Microcredentials far from maturity, Educause poll finds

Non-degree credentials and certificates have been offered by colleges for years, but few programs are well-established, a survey found.
A businesswoman smiling while receiving a certificate from one of her colleagues at the office.
(Willie B. Thomas / Getty Images)

Microcredentials are still in their infancy at many colleges and universities, according to an Educause poll published this week.

While non-degree credentials and certificates have been offered across higher education for years, those programs frequently are not well-established, the poll found.

Only 9% of respondents indicated that their institution has a mature microcredential program, while 19% said their institution did not offer any microcredentials at all and 4% said they didn’t know about any microcredentialing at their institution. A majority of respondents, 69%, indicated they are in the early stages of launching or expanding microcredential programs.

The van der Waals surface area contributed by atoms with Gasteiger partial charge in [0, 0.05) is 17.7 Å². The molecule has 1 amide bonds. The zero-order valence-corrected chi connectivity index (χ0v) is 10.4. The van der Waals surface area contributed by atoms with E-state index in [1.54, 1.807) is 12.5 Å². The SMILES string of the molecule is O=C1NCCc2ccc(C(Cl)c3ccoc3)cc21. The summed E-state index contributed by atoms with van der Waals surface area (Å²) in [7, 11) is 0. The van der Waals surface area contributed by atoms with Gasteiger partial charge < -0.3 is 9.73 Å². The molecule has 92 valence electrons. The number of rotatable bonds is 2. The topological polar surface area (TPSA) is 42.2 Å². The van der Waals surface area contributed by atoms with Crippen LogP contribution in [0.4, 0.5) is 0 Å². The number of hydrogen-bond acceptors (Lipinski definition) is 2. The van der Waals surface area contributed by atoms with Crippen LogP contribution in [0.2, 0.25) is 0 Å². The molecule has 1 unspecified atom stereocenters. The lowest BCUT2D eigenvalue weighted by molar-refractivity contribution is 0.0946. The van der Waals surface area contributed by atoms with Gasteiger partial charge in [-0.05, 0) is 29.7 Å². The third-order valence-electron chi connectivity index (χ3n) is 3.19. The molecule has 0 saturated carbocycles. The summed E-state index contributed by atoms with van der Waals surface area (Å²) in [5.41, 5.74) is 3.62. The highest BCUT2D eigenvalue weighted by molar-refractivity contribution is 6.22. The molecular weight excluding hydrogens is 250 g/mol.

Written responses to the poll highlighted a lack of agreement among stakeholders about how to define microcredentials and the value they offer. One anonymous respondent reported that there are “competing visions for microcredentials” at their institution.


“Institutional leaders do see value in microcredentials—specifically, they provide flexible, affordable learning opportunities for students, faculty, staff, and even the community,” the Educause report read. “However, challenges such as institutional silos and lack of funding can be roadblocks to advancement. Microcredentials may be on a slow and steady rise to the mainstream, or mounting obstacles could end that progress.”

The poll was conducted on May 16 and 17 and included 311 responses from members of Educause and the Western Interstate Commission for Higher Education Cooperative for Educational Technologies.

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